To develop a comprehensive compendium of available oat seed expressed sequences, we combined the dnOST assembly with oat sequences published by other sources. The sequence information retrieved from the GenBank (as of Feb 2012) consisted of 17,711 oat seed EST sequences totaling 9,395,591 nt with an average length of 530.5 nt (min 50, max 846). These were concatenated with the 53,339 dnOST transcripts to build an index of 71,050 oat seed expressed sequences. We named this reference index OatSeedRef100 v1.0 (Additional file 11). Additionally, to reduce redundancy in OatSeedRef100, OatSeedRef90 was created (Additional file 12) in a manner similar to the UniProt Reference Clusters databases UniRef100 and UniRef90 (http://www.uniprot.org/). Clustering reduces the presence of redundant sequences and base miscall errors, but can also eliminate highly similar homeoalleles. The OatSeedRef90 non-redundant index is composed of 31,935 sequences, of which 14,805 are tentative consensus (clusters of two or more) and 17,130 singletons, for a total of 65,040,619 nt of sequence information. Of the 31,935 sequences, 23,016 (72.1%) were unique to the dnOST assembly, 6,521 (20.4%) were unique to the GenBank ESTs, and 2,398 (7.5%) resulted from merging of at least one GenBank sequence and one of our de novo transcript assemblies. Sequence lengths in OatSeedRef90 range between 50 and 12,827 nt, with an average of 767.4 nt. Since the minimum contig length in dnOST was set to 100 nt, all of the shortest sequences (50–99 nt) derive from ESTs retrieved from GenBank. Clustering revealed that more than 63% of the oat ESTs in GenBank are overlapping or overlapped by sequences present in dnOST. The OatSeedRef90 sequences were compared (blastx, 1E-10) with the Brachypodium and UniProt-Plants protein databases and 22,424 (70.2%) and 22,858 (71.6%) hits were retrieved, respectively. Only 5.3% of the unique Brachypodium proteins corresponded to the set of oat ESTs in GenBank, which indicates that the vast majority of the unique-protein targets come from our de novo assembly. This comparison further demonstrates that our RNA-Seq assemblies are an important source of novel oat cDNA sequences.
Oat health-promoting compounds as a practical demonstration of dnOST utility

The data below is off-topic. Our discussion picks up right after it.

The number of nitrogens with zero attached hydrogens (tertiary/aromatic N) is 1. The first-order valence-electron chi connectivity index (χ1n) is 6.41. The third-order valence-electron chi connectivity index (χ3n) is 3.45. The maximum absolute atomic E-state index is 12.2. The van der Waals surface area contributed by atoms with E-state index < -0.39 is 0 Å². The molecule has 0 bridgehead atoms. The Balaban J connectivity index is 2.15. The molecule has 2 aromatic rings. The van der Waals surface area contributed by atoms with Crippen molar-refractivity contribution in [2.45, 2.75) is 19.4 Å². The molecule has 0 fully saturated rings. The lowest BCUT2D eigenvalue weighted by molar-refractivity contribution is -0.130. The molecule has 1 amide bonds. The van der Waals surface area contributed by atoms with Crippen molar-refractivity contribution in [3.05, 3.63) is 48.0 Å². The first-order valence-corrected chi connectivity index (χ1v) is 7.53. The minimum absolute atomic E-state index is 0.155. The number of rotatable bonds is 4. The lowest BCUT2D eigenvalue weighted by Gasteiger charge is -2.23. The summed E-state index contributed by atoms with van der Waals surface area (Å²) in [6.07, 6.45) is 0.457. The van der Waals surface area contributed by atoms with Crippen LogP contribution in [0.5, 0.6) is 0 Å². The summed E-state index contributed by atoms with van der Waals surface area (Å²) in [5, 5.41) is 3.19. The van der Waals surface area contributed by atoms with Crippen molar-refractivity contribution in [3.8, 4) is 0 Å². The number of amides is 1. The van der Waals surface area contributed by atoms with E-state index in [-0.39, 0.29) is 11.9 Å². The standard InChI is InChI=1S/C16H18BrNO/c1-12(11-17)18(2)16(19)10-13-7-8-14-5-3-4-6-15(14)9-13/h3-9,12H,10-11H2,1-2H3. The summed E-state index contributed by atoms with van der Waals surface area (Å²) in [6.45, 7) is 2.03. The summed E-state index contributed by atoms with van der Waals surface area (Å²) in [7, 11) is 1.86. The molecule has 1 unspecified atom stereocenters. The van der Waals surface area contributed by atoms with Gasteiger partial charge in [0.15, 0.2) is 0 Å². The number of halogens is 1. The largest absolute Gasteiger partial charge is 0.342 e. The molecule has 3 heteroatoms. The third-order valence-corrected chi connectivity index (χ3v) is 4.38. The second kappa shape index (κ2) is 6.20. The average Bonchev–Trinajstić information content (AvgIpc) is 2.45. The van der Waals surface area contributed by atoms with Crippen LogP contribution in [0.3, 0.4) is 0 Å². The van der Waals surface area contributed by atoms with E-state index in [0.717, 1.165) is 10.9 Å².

To demonstrate the utility of dnOST, we studied biosynthetic genes for three important health-promoting compounds in oats: avenanthramides, tocols, and β-glucans. Sequences of genes in the respective pathways from close relatives were downloaded from GenBank and other sources (Additional files 13 and 14) and the dnOST assembly was searched (blastn, 1E-10, HSP-id 80%) for homologous sequences. Homologous transcripts were found for all genes investigated (Additional file 13), which supports both the accuracy and completeness of the dnOST assembly.
The pivotal enzyme in the biosynthesis of avenanthramides is HHT, which catalyzes the final condensation reaction. Searches (blastn, 1E-50) against dnOST retrieved multiple homologous transcripts to the four reported oat HHT isoforms [GenBank:AB076980-83] (Additional file 14). Homologies were also found for genes coding two other key enzymes in avenanthramide synthesis, CCoAOMT and CCoA3H. For CCoAOMT, eight homologs were found in dnOST. Also, the complete CCoAOMT cds was obtained by expanding a previously existing GenBank sequence. The second enzyme, CCoA3H, is required for the synthesis of several of the most predominant avenanthramides. To our knowledge, no CCoA3H gene sequence has been reported for oats. We found four transcripts homologous to Brachypodium (90-91%) and barley (92%) CCoA3H genes. The expression of all avenanthramide synthesis homologs was quantified and is shown in heat maps for the main enzymatic steps in the pathway (Figure 6A). Homologous transcripts in the heat maps may represent homeoalleles or other highly similar sequences including paralogs. The results indicate that there are significant differences in the expression of homologous transcripts in many biosynthetic steps, suggesting that homeoalleles and/or paralogs may be differentially expressed.
Tocol accumulation profiles in developing oat seeds have only been studied recently, and distinctly different temporal patterns of accumulation for both tocotrienols and tocopherols were found . Sequences of the genes in the tocol biosynthetic pathway were sought within the dnOST, and transcripts were found for all (Figure 6B). For instance, five transcripts exhibited homology to barley, Brachypodium, and wheat HPPD (Additional file 14). GGR catalyzes the reduction of GGDP to PDP, and six GGR homologues were assembled in dnOST which nearly cover the predicted complete cds. The committed step in the biosynthesis of tocopherols is condensation of HGA and PDP, catalyzed by HPT (VTE2), for which one oat transcript was found. Similarly, the committed step in tocotrienol biosynthesis is the condensation of HGA with GGDP, by HGGT. Five highly similar HGGT homologue transcripts were found in dnOST. Surprisingly, no HGGT homologue was found in the Brachypodium genome. Seeds of Brachypodium accumulate tocotrienols (unpublished data), thus it is likely that the HGGT homologue lies in an unsequenced region of the Brachypodium genome. The last three enzymes, VTE1, VTE3, and VTE4, are common for the synthesis of both tocopherols and tocotrienols, and homologues were found for all three genes. Thus, dnOST holds promise for linking gene expression to metabolic aspects of tocol accumulation in oat seeds.